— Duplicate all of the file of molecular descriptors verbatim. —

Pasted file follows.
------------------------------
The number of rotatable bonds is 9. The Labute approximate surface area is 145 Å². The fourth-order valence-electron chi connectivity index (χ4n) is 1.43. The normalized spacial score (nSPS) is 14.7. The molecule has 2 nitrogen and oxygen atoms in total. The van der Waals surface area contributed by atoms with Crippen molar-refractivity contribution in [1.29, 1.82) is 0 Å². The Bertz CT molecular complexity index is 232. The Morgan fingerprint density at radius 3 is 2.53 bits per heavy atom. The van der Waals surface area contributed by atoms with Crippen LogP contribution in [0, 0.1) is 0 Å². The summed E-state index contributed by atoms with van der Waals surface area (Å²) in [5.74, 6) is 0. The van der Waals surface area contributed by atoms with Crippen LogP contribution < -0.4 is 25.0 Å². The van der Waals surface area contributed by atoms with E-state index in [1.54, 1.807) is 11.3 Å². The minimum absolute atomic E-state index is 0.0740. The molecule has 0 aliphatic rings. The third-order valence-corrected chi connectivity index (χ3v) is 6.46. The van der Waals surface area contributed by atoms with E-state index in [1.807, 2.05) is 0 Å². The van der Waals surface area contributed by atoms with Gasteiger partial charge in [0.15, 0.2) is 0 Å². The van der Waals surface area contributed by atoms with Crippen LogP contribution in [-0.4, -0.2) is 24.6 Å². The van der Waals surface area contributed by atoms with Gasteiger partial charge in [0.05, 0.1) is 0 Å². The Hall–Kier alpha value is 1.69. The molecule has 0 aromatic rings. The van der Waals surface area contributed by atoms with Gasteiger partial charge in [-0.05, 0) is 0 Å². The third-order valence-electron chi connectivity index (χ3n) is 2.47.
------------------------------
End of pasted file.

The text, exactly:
The number of rotatable bonds is 9. The Labute approximate surface area is 145 Å². The fourth-order valence-electron chi connectivity index (χ4n) is 1.43. The normalized spacial score (nSPS) is 14.7. The molecule has 2 nitrogen and oxygen atoms in total. The van der Waals surface area contributed by atoms with Crippen molar-refractivity contribution in [1.29, 1.82) is 0 Å². The Bertz CT molecular complexity index is 232. The Morgan fingerprint density at radius 3 is 2.53 bits per heavy atom. The van der Waals surface area contributed by atoms with Crippen LogP contribution in [0, 0.1) is 0 Å². The summed E-state index contributed by atoms with van der Waals surface area (Å²) in [5.74, 6) is 0. The van der Waals surface area contributed by atoms with Crippen LogP contribution < -0.4 is 25.0 Å². The van der Waals surface area contributed by atoms with E-state index in [1.54, 1.807) is 11.3 Å². The minimum absolute atomic E-state index is 0.0740. The molecule has 0 aliphatic rings. The third-order valence-corrected chi connectivity index (χ3v) is 6.46. The van der Waals surface area contributed by atoms with E-state index in [1.807, 2.05) is 0 Å². The van der Waals surface area contributed by atoms with Gasteiger partial charge in [0.15, 0.2) is 0 Å². The van der Waals surface area contributed by atoms with Crippen LogP contribution in [-0.4, -0.2) is 24.6 Å². The van der Waals surface area contributed by atoms with Gasteiger partial charge in [0.05, 0.1) is 0 Å². The Hall–Kier alpha value is 1.69. The molecule has 0 aromatic rings. The van der Waals surface area contributed by atoms with Gasteiger partial charge in [-0.05, 0) is 0 Å². The third-order valence-electron chi connectivity index (χ3n) is 2.47.